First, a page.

I thought about it and told him, "Yeah, I walked out to the kitchen a couple of times to freshen up my cuppa tea."
He shook his head, something he does quite often, and mumbled a sentence or two about the benefits of fresh air and sunshine. I wasn't exactly sure what he was trying to say so I said, "If it comes down to walking or writing, I'd rather write."
The subject then turned to a prescription one of the nine docs who work for him gave me last month for vitamin D pills. It cost eight bucks at the pharmacy upstairs which seemed OK until we got home and found there was one pill in the bottle. I said, "Staying alive isn't important enough for me to lay down eight simoleons a month for one lousy pill."
He shook his head and said, "If you'd get out and walk in the sunshine you wouldn't need the vitamin D pill."
I said, "No, if I got out and walked in the sunshine I'd have to come back and have you cut out some more skin cancers. You're determined to get me out there one way or another, aren't you?"
He shook his head again and said, "You never listen to anything I tell you anyway."
We agreed on that particular point so we switched over to talking about Marlon Brando motorcycle movies. All this time Jackie was sitting over in a corner shaking her head. I guess there's something about that particular office that affects people that way.

Sunday, August 02, 2009

Always Please a Woman

Jackie said I should write about it because it was the only story I told her in more than 20 years that she hadn't heard before. It wasn't much of a story but it never is a wise move to ignore something a woman tells you to do. Especially if that woman happens to be your wife, so I'll write about it.
The lead up to this story came when for the fortieth time I mentioned a couple of Irish relatives in Connecticut back in the 1920s. The matriarch, the Irish Mammy, made apple dumplings but no one would eat them, including her son who was about 12. He was the only one dumb enough to tell her the apple dumplings were too hard and not fit to eat. So she sat him down and made him eat the whole dozen.
Then we got talking about a restaurant in Muncie where the owner's mother came down from South Bend once a year and cooked spaghetti. It was watery and pretty bad so Jackie said it was a good thing I never said that at the time or Mama would have come out of the kitchen and made me clean my plate. That led me to say it had happened to me in the Army. Jackie said, "You never told me about that," so I told her and she said I should write about it so here goes.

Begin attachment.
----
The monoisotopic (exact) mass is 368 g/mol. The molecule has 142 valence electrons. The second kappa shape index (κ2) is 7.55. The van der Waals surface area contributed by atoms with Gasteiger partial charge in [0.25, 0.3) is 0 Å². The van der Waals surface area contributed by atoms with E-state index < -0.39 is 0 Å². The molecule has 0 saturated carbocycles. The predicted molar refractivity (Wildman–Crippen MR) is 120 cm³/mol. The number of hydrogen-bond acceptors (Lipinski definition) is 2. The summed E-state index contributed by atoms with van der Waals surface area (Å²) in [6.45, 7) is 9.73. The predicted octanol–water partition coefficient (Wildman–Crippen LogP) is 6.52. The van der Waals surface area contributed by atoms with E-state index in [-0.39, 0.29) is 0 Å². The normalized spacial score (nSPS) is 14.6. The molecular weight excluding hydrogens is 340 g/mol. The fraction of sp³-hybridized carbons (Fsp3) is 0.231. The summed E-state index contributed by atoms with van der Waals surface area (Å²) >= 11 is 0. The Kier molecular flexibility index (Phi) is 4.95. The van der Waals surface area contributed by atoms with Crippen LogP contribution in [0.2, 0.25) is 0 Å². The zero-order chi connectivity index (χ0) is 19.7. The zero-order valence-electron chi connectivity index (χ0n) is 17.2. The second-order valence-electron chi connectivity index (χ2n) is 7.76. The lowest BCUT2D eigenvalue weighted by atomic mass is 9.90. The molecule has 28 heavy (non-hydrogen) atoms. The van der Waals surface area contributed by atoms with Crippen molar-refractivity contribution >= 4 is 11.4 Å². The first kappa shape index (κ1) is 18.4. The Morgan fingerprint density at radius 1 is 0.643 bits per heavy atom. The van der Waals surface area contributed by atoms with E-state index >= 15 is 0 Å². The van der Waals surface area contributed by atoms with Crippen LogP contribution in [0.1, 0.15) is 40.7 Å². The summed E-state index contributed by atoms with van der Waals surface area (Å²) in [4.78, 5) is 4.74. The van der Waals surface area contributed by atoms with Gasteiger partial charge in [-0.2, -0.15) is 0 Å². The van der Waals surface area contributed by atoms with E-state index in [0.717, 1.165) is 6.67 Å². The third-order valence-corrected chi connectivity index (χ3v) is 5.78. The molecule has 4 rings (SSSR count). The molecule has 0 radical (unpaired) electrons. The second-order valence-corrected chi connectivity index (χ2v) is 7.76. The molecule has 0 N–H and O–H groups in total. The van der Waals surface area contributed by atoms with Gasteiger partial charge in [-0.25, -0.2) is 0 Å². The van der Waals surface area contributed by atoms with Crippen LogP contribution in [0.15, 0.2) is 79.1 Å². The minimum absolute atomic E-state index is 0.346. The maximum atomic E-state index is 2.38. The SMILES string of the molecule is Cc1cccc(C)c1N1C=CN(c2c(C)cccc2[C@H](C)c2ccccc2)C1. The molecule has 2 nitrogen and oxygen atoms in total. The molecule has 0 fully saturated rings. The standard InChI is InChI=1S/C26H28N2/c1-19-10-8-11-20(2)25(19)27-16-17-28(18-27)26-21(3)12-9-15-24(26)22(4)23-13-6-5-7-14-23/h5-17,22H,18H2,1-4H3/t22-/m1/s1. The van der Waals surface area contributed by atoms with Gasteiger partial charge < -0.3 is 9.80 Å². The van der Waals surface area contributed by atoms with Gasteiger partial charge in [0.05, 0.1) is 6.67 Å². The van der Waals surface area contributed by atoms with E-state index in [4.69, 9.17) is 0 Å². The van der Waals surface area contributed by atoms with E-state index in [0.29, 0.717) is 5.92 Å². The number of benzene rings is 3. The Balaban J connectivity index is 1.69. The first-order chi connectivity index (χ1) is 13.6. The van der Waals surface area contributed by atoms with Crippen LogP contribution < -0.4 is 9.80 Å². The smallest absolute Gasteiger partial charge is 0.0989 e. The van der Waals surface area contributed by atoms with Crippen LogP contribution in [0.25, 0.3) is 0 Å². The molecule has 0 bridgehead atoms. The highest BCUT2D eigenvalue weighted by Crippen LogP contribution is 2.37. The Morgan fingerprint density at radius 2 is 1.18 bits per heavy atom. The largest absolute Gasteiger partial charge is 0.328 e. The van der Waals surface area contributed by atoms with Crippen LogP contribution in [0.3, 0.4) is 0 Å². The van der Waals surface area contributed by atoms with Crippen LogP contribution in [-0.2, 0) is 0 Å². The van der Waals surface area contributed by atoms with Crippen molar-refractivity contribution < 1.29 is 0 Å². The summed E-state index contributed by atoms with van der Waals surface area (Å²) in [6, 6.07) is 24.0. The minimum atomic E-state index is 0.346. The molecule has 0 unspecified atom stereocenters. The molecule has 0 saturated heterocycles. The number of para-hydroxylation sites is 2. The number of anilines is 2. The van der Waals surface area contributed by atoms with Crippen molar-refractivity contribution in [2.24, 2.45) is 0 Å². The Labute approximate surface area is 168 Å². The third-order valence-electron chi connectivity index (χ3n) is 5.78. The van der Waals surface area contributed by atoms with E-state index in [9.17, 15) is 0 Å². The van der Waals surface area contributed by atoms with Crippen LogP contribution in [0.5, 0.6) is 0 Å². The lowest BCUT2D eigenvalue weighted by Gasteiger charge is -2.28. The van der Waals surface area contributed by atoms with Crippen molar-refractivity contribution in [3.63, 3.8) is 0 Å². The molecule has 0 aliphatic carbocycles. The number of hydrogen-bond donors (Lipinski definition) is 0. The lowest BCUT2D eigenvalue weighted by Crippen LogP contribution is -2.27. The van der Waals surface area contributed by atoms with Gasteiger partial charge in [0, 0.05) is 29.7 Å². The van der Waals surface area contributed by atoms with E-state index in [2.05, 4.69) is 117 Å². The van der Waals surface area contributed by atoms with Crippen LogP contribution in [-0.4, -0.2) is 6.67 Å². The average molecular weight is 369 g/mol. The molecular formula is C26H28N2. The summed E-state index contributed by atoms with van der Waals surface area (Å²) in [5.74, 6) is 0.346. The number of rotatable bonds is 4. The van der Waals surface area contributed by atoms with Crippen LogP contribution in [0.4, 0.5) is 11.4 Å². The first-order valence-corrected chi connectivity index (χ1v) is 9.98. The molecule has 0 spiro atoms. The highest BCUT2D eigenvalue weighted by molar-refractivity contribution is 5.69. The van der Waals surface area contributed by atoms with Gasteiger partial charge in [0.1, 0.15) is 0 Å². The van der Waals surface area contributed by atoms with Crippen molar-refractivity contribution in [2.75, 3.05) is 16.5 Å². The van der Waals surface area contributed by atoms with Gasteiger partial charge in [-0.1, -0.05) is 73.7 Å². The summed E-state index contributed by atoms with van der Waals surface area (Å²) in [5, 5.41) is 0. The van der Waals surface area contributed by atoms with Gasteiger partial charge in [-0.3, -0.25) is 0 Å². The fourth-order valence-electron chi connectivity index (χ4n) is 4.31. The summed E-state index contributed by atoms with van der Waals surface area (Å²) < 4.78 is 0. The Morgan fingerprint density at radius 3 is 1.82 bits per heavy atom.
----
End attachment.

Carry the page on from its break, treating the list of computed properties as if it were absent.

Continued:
It was at a camp in England where there was a sign like you found in a lot of mess halls: "Take all you want but eat all you take." That was ridiculous because I never was in a mess hall where you took anything. You just walked down the chow line and KPs would slap stuff on your tray.
On the day in question it was spaghetti. Awful stuff not even fit for the garbage can where I tried to dump it. The mess sergeant stopped me and told me to go back and eat the rest of it. I went back to a table, but wouldn't eat. The mess officer came over, sat with his butt on the next table so he could look down on me from a position of authority. They cleaned up the mess hall and everybody left except the officer and me. Hours went by, but I wouldn't eat. Finally about 9 o'clock or a little later the officer stood up, gave me a good cussing and told me to get out. I figured he had a hot date lined up with an ATS girl or something.
So that's it. Jackie wanted me to write about it so knowing which side my bread is buttered on, I did.

Saturday, August 01, 2009

Give 'em what they dish out

I've really been down on people lately. I may have to either give up reading the news or start a campaign to make the Gilbert & Sullivan tune Let the Punishment Fit the Crime become federal law.
Earlier in the week we got to read again about the loving father in California who a number of years ago avoided paying child support by hurling his 4-year-old daughter off a cliff into the Pacific. Don't send the guy to prison, that same cliff is still available.
Today there's the story of a woman in her seventies in a Cleveland suburb using a shovel to beat a baby deer to death. The doe, who hadn't been taught in deer school that humans always come first, had the audacity to stroll into the crone's garden. She claimed she was frightened by it. Yeah, sure. After her upcoming trial that same shovel could be put to good use.
(The photo above was taken by a lady willing to share with a pair of does and their mother that pay a daily visit to her yard in West Virginia.)
In a local court a man was handed a two-year prison sentence for possession of cocaine. He wasn't selling it, he wasn't a pusher, he just possessed a small amount. Now had he been a nice young man from an upstanding middle class white family he would have been placed on probation and sent to a rehab facility. But he made the mistake of being black. Now he has two years of studying the art of being a real criminal ahead of him at taxpayers' expense. Another great victory in the war on drugs.
But does the punishment fit the crime? Was this even a crime, or is it an example of why we have more people locked up than any other country? Maybe we need to rethink our entire approach to drugs. The present one doesn't seem to be working all that great.
Then there's the woman who locked up a boy of three in a stifling hot, vermin infested attic or the teenager who microwaved a kitten. The attic would make a fine place for the woman but it would take a big microwave for the kid. I imagine there is one somewhere.